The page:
“Memory and thoughts age, just as people do. But certain thoughts can never age, and certain memories can never fade.”
~Haruki Murakami, The Wind-Up Bird Chronicle
A few years ago, I had the pleasure of teaching vocational English to Iraqi refugees. The following is taken from a longer reflection paper I wrote about my experience. It’s been adapted for this post.
She had piercing blue eyes. We sat down, and I started her English intake exam. I got to the question about past employment. She smiled warmly, perhaps a flash of memories going through her mind.
She had been an elementary school teacher. She described her job to me and concluded, “This is my job. I love this job.” In that instant, a special bond was formed. I think it was her passion that drew me to her. This connection took many forms, from her telling me about her children to amusingly asking me not to tell the other teacher she needed an extra copy of her resume (amusing because this was hardly a misdemeanor). Funny and smart, she was also one of the few women in her class not afraid to argue with the men.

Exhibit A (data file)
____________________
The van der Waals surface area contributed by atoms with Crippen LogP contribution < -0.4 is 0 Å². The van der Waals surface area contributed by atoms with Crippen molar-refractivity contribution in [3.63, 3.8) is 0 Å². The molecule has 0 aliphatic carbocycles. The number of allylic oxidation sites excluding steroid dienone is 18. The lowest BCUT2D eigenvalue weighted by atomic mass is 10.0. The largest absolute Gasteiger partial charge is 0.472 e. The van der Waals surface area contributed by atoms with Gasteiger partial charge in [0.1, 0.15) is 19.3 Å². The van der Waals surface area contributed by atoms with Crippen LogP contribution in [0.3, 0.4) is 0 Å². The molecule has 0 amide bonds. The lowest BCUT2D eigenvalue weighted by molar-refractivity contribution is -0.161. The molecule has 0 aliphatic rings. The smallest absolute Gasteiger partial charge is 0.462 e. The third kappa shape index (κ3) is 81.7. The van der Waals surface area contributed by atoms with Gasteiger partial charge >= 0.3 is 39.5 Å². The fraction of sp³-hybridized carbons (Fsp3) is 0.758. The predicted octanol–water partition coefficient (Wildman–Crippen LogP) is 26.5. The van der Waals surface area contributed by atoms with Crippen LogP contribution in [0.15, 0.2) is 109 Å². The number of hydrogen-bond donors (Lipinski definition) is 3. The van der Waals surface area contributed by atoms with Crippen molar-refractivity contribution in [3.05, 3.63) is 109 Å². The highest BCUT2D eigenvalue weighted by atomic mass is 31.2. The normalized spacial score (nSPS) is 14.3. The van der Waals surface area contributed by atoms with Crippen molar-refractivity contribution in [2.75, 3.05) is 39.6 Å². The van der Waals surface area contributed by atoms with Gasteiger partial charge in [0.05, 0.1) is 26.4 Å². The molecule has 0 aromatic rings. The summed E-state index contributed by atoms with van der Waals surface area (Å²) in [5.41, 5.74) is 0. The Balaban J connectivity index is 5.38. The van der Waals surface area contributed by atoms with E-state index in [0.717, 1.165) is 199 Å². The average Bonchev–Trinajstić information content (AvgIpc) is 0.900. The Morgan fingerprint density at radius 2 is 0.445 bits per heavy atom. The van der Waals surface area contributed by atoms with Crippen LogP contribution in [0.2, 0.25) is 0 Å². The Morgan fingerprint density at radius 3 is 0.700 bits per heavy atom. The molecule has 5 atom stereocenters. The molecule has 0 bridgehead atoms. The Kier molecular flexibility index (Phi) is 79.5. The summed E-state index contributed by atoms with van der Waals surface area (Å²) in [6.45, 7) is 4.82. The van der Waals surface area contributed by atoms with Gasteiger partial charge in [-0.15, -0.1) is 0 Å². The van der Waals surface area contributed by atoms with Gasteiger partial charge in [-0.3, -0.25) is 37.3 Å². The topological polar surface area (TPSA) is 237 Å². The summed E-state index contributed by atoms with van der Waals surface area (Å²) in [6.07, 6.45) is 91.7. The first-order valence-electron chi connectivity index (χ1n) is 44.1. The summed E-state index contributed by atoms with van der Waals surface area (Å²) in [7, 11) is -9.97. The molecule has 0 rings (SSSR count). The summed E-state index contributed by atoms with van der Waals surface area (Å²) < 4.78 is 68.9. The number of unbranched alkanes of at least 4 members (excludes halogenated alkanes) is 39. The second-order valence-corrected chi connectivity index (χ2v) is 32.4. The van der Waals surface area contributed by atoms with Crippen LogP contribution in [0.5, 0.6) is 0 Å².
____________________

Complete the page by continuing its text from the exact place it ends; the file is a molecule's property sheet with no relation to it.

One day, we sat together at a computer as I fixed an issue with her email. She asked me if I was married. This is a question I had been asked many times by other Iraqi women. When I would say no, they would usually say, “Really? But you’re so pretty!” To which I would just chuckle and mumble thanks.
Her response was different.
She told me that most women in Iraq are married by the time they are fifteen or twenty, but she refused to do so. She wanted to work, go to school, and establish a career. She proudly told me that she did not marry until she was thirty. Her husband was thirty at the time as well, and now, she has four children. She smiled again, and said she wanted to be a volunteer, improve her English, and work in the US.
As I looked at her smiling, I caught a glimpse of her future. Something within me just knew that she would find her place in this new country, that she would be alright…
I don’t know what happened to her. Today, I remembered her eyes, which were a particular shade of blue that seemed to peer into one’s soul.